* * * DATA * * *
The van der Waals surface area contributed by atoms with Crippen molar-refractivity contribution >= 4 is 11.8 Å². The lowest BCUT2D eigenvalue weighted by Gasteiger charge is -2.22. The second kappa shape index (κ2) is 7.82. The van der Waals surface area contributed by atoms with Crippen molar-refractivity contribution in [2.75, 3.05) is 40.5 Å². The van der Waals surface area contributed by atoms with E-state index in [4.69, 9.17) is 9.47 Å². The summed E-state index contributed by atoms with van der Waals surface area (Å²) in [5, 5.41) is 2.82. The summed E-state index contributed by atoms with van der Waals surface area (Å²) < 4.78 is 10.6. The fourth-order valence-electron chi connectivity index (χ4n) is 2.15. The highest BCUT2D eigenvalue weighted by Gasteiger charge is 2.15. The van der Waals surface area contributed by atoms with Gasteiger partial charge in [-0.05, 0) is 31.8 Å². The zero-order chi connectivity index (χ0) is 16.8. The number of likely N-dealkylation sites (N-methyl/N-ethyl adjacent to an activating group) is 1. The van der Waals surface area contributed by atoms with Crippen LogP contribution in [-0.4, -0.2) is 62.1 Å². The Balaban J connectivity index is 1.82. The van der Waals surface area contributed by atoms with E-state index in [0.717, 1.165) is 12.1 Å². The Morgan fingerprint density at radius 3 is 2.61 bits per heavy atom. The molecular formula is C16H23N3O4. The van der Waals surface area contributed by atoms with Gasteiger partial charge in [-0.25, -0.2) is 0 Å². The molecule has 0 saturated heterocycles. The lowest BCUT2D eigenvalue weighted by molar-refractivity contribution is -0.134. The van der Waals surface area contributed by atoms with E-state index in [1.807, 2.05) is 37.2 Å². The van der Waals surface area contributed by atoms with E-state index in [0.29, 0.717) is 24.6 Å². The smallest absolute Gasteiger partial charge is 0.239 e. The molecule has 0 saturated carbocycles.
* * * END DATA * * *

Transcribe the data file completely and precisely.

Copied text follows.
The van der Waals surface area contributed by atoms with Crippen molar-refractivity contribution >= 4 is 11.8 Å². The lowest BCUT2D eigenvalue weighted by Gasteiger charge is -2.22. The second kappa shape index (κ2) is 7.82. The van der Waals surface area contributed by atoms with Crippen molar-refractivity contribution in [2.75, 3.05) is 40.5 Å². The van der Waals surface area contributed by atoms with E-state index in [4.69, 9.17) is 9.47 Å². The summed E-state index contributed by atoms with van der Waals surface area (Å²) in [5, 5.41) is 2.82. The summed E-state index contributed by atoms with van der Waals surface area (Å²) < 4.78 is 10.6. The fourth-order valence-electron chi connectivity index (χ4n) is 2.15. The highest BCUT2D eigenvalue weighted by Gasteiger charge is 2.15. The van der Waals surface area contributed by atoms with Gasteiger partial charge in [-0.05, 0) is 31.8 Å². The zero-order chi connectivity index (χ0) is 16.8. The number of likely N-dealkylation sites (N-methyl/N-ethyl adjacent to an activating group) is 1. The van der Waals surface area contributed by atoms with Crippen LogP contribution in [-0.4, -0.2) is 62.1 Å². The Balaban J connectivity index is 1.82. The van der Waals surface area contributed by atoms with E-state index in [0.717, 1.165) is 12.1 Å². The Morgan fingerprint density at radius 3 is 2.61 bits per heavy atom. The molecular formula is C16H23N3O4. The van der Waals surface area contributed by atoms with Gasteiger partial charge in [-0.25, -0.2) is 0 Å². The molecule has 0 saturated heterocycles. The lowest BCUT2D eigenvalue weighted by molar-refractivity contribution is -0.134. The van der Waals surface area contributed by atoms with E-state index in [1.807, 2.05) is 37.2 Å². The van der Waals surface area contributed by atoms with E-state index in [0.29, 0.717) is 24.6 Å². The smallest absolute Gasteiger partial charge is 0.239 e. The molecule has 0 saturated carbocycles.